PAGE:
How Do I Logo?

There's no solid definition for what a logo is or should be. You won't find too many designers that agree 100% on what makes a good one or a bad one. Taste is subjective too, even really terrible logos have their fans. But, I can tell you what I think a good logo is.

I'm not going to tell you any magical secrets to logo design or that every logo should follow the same set of rules. Some logos need to do different things than others and they follow their own rules. Some make use of a clever idea and pull something personal from the thing it represents. Others are just for "performance" and need to do their duty, like sit in the corner of a webpage and identify what that page is. Some represent a culture with a specific concept, pattern or color (sports fans think of the Tampa Bay Buccaneers and Seattle Mariners), while others express a single idea well and are built to be absorbed by it's audience and become a permanent mark of the culture later (think Indianapolis Colts and Chicago Cubs).

Either way is fine, but understand that no logo is born with emotional value. That is earned over time, which we call equity. Most people don't like change and would rather their favorite brand hang on to the shitty logo they've always known than replace it. If it's a new logo/brand there will be many haters of it once it's debuted. It gets understood and accepted and loved over time.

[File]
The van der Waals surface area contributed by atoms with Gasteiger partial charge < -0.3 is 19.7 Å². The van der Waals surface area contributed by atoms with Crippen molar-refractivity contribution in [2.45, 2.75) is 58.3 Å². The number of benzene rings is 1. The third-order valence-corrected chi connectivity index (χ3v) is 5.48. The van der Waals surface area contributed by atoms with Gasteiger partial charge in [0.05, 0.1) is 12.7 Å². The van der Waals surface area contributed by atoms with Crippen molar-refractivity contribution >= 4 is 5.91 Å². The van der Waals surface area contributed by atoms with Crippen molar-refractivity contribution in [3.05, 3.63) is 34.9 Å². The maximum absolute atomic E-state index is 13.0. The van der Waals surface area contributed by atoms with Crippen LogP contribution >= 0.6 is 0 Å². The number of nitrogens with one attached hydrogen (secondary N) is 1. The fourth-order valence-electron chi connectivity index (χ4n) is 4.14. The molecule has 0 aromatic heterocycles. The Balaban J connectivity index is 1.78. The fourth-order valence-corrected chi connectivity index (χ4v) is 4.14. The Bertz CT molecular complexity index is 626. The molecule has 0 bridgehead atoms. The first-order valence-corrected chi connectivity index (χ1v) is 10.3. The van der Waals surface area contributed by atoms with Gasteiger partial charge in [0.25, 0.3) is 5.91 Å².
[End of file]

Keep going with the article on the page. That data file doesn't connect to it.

What I will tell you about logo design is only what I can tell you. My views on logos are defined by learning from other designers, my own education, and my own experience. . . and a lot of time being a dork and thinking about logos. If I could sum up what a logo is, it is a thumbprint. To sum up what it does, it identifies something, then communicates a message about it.

Logos, like all design, send a message; and whether you're doing something personal and clever or just something to perform well, there is always a conversation with it's audience. Design is not all about aesthetics. Aesthetics are the least important thing about design. Your ideas and connotations and emotional responses to design are what makes it valuable and good. Form follows emotion. And study your history too. Colors and symbols can easily pull mental images of the wrong thing if you're too focused on aesthetics and visual performance. I like to use the example of the worst idea in Pro sports branding history: Putting a team named the New England Patriots in a red jersey and white pants.

That football uniform looks great, doesn't it? . . . But the concept fails.

What I use to define a good logo is a set of measures that I believe in fully, but I don't think all of them need to apply to every logo. Again, some logos just need to do different things.  I start with the idea and emotional expressions. You don't need all 3 every time, but if you can capture the 1.) Personality 2.) Culture 3.) History, of something in a single logo, you've got a great concept. And those are listed in order of importanceDesign always has a personality though, so make sure you're expressing the right one.

The next set of measures is about the performance of the logo and the more tangible aspects of it. These are the duties that need to be carried out by the design. If a logo "works" well, then it does these things well. Sometimes, a few of these are all you need. There's some overlap too, for instance simplicity helps visibility and memorability, good color choices help with distinctiveness, etc.

Visibility – Readability and clear form, even at small sizes.